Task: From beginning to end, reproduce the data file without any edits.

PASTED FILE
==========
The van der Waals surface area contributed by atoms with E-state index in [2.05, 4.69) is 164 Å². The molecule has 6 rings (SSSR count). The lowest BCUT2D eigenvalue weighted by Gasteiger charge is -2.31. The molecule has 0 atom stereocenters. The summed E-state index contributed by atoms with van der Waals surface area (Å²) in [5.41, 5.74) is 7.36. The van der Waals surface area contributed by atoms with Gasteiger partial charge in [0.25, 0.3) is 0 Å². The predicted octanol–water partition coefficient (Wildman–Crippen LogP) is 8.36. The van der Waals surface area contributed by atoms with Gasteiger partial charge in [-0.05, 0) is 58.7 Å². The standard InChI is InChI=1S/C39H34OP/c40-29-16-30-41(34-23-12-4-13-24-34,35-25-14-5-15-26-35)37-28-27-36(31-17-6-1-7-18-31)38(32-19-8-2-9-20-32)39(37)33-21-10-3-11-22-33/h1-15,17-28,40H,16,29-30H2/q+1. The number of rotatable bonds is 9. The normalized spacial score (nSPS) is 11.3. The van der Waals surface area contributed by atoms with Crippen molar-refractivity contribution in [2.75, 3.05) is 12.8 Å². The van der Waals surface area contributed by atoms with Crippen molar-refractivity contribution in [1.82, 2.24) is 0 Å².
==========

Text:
The van der Waals surface area contributed by atoms with E-state index in [2.05, 4.69) is 164 Å². The molecule has 6 rings (SSSR count). The lowest BCUT2D eigenvalue weighted by Gasteiger charge is -2.31. The molecule has 0 atom stereocenters. The summed E-state index contributed by atoms with van der Waals surface area (Å²) in [5.41, 5.74) is 7.36. The van der Waals surface area contributed by atoms with Gasteiger partial charge in [0.25, 0.3) is 0 Å². The predicted octanol–water partition coefficient (Wildman–Crippen LogP) is 8.36. The van der Waals surface area contributed by atoms with Gasteiger partial charge in [-0.05, 0) is 58.7 Å². The standard InChI is InChI=1S/C39H34OP/c40-29-16-30-41(34-23-12-4-13-24-34,35-25-14-5-15-26-35)37-28-27-36(31-17-6-1-7-18-31)38(32-19-8-2-9-20-32)39(37)33-21-10-3-11-22-33/h1-15,17-28,40H,16,29-30H2/q+1. The number of rotatable bonds is 9. The normalized spacial score (nSPS) is 11.3. The van der Waals surface area contributed by atoms with Crippen molar-refractivity contribution in [2.75, 3.05) is 12.8 Å². The van der Waals surface area contributed by atoms with Crippen molar-refractivity contribution in [1.82, 2.24) is 0 Å².